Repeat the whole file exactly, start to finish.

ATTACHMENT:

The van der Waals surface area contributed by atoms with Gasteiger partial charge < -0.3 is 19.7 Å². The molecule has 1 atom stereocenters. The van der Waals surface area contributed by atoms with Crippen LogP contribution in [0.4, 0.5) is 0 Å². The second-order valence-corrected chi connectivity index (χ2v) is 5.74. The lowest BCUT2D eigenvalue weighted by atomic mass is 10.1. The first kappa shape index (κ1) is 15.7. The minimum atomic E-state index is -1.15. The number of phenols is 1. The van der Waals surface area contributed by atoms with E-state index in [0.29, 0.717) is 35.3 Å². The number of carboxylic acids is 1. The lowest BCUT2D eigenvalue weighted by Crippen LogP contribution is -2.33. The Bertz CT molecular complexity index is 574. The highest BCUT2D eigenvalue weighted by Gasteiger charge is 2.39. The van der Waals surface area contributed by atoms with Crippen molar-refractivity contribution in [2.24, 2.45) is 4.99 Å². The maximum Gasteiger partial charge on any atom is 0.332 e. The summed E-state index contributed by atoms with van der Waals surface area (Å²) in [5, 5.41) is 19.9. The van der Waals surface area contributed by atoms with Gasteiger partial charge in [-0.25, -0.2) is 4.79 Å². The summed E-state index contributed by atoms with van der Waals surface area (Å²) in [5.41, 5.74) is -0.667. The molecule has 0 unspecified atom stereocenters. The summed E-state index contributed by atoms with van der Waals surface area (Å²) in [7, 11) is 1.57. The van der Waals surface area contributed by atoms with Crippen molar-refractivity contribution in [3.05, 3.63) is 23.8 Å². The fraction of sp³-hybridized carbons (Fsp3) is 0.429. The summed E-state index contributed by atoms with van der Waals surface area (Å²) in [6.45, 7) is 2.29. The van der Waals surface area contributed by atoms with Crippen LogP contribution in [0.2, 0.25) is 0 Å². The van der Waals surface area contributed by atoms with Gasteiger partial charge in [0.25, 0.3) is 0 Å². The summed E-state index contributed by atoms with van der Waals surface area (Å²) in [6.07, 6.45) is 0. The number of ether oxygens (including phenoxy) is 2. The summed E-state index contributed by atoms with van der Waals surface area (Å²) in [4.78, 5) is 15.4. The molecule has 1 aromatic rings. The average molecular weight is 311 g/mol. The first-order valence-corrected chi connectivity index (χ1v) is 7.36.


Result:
The van der Waals surface area contributed by atoms with Gasteiger partial charge < -0.3 is 19.7 Å². The molecule has 1 atom stereocenters. The van der Waals surface area contributed by atoms with Crippen LogP contribution in [0.4, 0.5) is 0 Å². The second-order valence-corrected chi connectivity index (χ2v) is 5.74. The lowest BCUT2D eigenvalue weighted by atomic mass is 10.1. The first kappa shape index (κ1) is 15.7. The minimum atomic E-state index is -1.15. The number of phenols is 1. The van der Waals surface area contributed by atoms with E-state index in [0.29, 0.717) is 35.3 Å². The number of carboxylic acids is 1. The lowest BCUT2D eigenvalue weighted by Crippen LogP contribution is -2.33. The Bertz CT molecular complexity index is 574. The highest BCUT2D eigenvalue weighted by Gasteiger charge is 2.39. The van der Waals surface area contributed by atoms with Crippen molar-refractivity contribution in [2.24, 2.45) is 4.99 Å². The maximum Gasteiger partial charge on any atom is 0.332 e. The summed E-state index contributed by atoms with van der Waals surface area (Å²) in [5, 5.41) is 19.9. The van der Waals surface area contributed by atoms with Gasteiger partial charge in [-0.25, -0.2) is 4.79 Å². The summed E-state index contributed by atoms with van der Waals surface area (Å²) in [5.41, 5.74) is -0.667. The molecule has 0 unspecified atom stereocenters. The summed E-state index contributed by atoms with van der Waals surface area (Å²) in [7, 11) is 1.57. The van der Waals surface area contributed by atoms with Crippen molar-refractivity contribution in [3.05, 3.63) is 23.8 Å². The fraction of sp³-hybridized carbons (Fsp3) is 0.429. The summed E-state index contributed by atoms with van der Waals surface area (Å²) in [6.45, 7) is 2.29. The van der Waals surface area contributed by atoms with Crippen LogP contribution in [0.2, 0.25) is 0 Å². The van der Waals surface area contributed by atoms with Gasteiger partial charge in [0.25, 0.3) is 0 Å². The summed E-state index contributed by atoms with van der Waals surface area (Å²) in [6.07, 6.45) is 0. The number of ether oxygens (including phenoxy) is 2. The summed E-state index contributed by atoms with van der Waals surface area (Å²) in [4.78, 5) is 15.4. The molecule has 1 aromatic rings. The average molecular weight is 311 g/mol. The first-order valence-corrected chi connectivity index (χ1v) is 7.36.